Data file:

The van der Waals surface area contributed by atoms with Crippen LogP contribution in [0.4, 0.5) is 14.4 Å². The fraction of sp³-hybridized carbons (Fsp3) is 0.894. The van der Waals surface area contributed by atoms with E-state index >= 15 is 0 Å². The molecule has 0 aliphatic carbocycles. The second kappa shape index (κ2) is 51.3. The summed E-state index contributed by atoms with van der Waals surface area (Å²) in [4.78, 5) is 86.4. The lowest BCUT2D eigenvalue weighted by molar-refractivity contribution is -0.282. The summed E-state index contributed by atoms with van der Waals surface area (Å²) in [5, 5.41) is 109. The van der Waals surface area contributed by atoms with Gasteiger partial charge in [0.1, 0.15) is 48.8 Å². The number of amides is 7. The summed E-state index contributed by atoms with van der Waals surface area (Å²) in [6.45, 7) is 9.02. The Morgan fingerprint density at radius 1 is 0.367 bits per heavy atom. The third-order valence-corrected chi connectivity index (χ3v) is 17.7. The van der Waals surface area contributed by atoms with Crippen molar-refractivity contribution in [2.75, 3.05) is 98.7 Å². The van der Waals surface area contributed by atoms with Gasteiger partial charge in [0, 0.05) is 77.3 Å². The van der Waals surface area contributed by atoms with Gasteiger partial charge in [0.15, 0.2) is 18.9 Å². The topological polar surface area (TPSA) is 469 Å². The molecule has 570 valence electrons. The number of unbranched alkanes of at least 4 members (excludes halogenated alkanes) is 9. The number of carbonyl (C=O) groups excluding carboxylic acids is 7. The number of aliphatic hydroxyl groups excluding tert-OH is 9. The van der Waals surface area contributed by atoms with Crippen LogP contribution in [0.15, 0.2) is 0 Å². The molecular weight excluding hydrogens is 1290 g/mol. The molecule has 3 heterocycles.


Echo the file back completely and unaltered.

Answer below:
The van der Waals surface area contributed by atoms with Crippen LogP contribution in [0.4, 0.5) is 14.4 Å². The fraction of sp³-hybridized carbons (Fsp3) is 0.894. The van der Waals surface area contributed by atoms with E-state index >= 15 is 0 Å². The molecule has 0 aliphatic carbocycles. The second kappa shape index (κ2) is 51.3. The summed E-state index contributed by atoms with van der Waals surface area (Å²) in [4.78, 5) is 86.4. The lowest BCUT2D eigenvalue weighted by molar-refractivity contribution is -0.282. The summed E-state index contributed by atoms with van der Waals surface area (Å²) in [5, 5.41) is 109. The van der Waals surface area contributed by atoms with Gasteiger partial charge in [0.1, 0.15) is 48.8 Å². The number of amides is 7. The summed E-state index contributed by atoms with van der Waals surface area (Å²) in [6.45, 7) is 9.02. The Morgan fingerprint density at radius 1 is 0.367 bits per heavy atom. The third-order valence-corrected chi connectivity index (χ3v) is 17.7. The van der Waals surface area contributed by atoms with Crippen molar-refractivity contribution in [2.75, 3.05) is 98.7 Å². The van der Waals surface area contributed by atoms with Gasteiger partial charge in [0, 0.05) is 77.3 Å². The van der Waals surface area contributed by atoms with Gasteiger partial charge in [0.15, 0.2) is 18.9 Å². The topological polar surface area (TPSA) is 469 Å². The molecule has 570 valence electrons. The number of unbranched alkanes of at least 4 members (excludes halogenated alkanes) is 9. The number of carbonyl (C=O) groups excluding carboxylic acids is 7. The number of aliphatic hydroxyl groups excluding tert-OH is 9. The van der Waals surface area contributed by atoms with Crippen LogP contribution in [0.15, 0.2) is 0 Å². The molecular weight excluding hydrogens is 1290 g/mol. The molecule has 3 heterocycles.